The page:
2 years ago Jodie and I spent a month backpacking through Europe. We timed it so that we would be in Munich at the end of September for the ironically named Oktoberfest. (While the original festival that started Oktoberfest took place over 3 weeks of horse races in October as a celebration of some noble wedding or another, the Munich people decided it was so much fun that they should do it every year! But, they decided, “Well, why not move it forward a couple weeks for better weather. Oh, and all that horse racing? We don’t really need that…just the beer tents.)
Oktoberfest will always be one of the most memorable experiences of my life. It’s remarkable, if you think about it, as I drank 3 ½ beers (1 liter each) that night and shouldn’t really remember anything at all as…well let’s say “tipsy”…as I was.
But I do. I remember riding the tallest carnival swing ride of my life with great views of Munich;
I remember the horse drawn wagon of beer being delivered to the numerous beer gardens, I remember the enormous beer “tents” that were larger than most capitol buildings and more grandly decorated; I remember the Oompah bands in the center stage of each of these tents; I remember one of these traditional German bands break into a rendition of “Seven Nation Army” by the White Stripes; I remember standing on the long tables with my arms around my friends as well as a few locals we had just met, belting the lyrics to said song; I remember waitresses who could carry eight or more liter-sized steins of beer without spilling a drop! But mostly, I remember the food. Oh, the food.
There were amazingly herbed rotisserie chickens, giant pretzels the size of your head, obazda (a dip of brie, butter, and beer,) schticklefish (a deep fried mackerel,) wursts of all kinds, schnitzel, spaetzel, streudel, and bread pudding! It was a good thing we met up with friends so we were able to share so many of these German delicacies.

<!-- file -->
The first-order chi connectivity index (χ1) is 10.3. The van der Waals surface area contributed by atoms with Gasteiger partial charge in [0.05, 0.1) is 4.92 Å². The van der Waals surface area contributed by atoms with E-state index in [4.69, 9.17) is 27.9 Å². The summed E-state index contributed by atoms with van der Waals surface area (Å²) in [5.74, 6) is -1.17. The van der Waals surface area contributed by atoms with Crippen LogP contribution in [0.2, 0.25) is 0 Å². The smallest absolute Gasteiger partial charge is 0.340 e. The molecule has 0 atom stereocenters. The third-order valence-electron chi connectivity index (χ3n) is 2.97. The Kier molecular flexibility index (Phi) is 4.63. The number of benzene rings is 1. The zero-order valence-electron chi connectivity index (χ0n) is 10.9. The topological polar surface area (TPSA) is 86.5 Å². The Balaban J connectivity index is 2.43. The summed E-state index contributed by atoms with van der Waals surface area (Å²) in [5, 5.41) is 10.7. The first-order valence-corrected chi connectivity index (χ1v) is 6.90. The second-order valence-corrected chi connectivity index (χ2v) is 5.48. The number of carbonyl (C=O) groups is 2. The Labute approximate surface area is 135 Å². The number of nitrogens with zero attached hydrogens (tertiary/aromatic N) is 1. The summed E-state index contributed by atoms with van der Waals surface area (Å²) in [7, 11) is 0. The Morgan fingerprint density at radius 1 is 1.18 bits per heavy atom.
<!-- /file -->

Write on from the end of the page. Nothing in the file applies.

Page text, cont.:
Now, I can’t make Oktoberfest every year (or even every decade,) but I can bring a bit of Oktoberfest to me with some Schnitzel with Spaetzle and Bread Pudding for Dessert. (With a side of sauerkraut.)
Pork tenderloin is very cheap and you need one for to serve 4. While spaetzle may look like noodles, it’s just a conglomeration of flour eggs and milk, basically a long tubular dumpling. And my wife’s bread pudding recipe is best with stale leftover bread. I can’t claim these recipes are easy, but if you are up for an adventure, they are very cheap and delicious.
Also, German beer is very affordable. I recommend Spaten Optimator or Ayinger Dunkelweiss (a dark roasted hefeweizen, with bannana bread flavors.) If your a wine drinker, grab a good riesling to pair with the meal, I love Charm by George Bruer.
The most important part of traditional schnitzel is how you fry it. You want to get your schnitzel to have the wavy skin of a shar-pei dog. There’s a trick to it. Don’t worrry, I’ll show you.
1 pork tenderloin
flour for dredging
1 cup very dry breadcrumbs (If using fresh breadcrumbs, you may need to dry them out in a low oven for a while)
1 cup vegetable or olive oil plus 2 Tablespoons
salt and pepper
- Cut the pork loin in half at an angle. Then repeat that process with the two halves of the pork tenderloin, creating four pork cutlets. Using a mallet, pound the cutlets to ¼ inch thick underneath a layer of saran wrap. Season the cutlets with salt and pepper.
- Make the egg wash by cracking 2 eggs into a shallow bowl and mixing in 2 Tablespoons of oil. (This is unusual, but seems to help the breadcrumbs to lightly coat the pork.) Dredge the pork in flour, dip in the egg wash, and then dip into the breadcrumbs. It is important push the pork gently into the breadcrumbs, but not to apply too much pressure. (Again important for the fluffy breading.)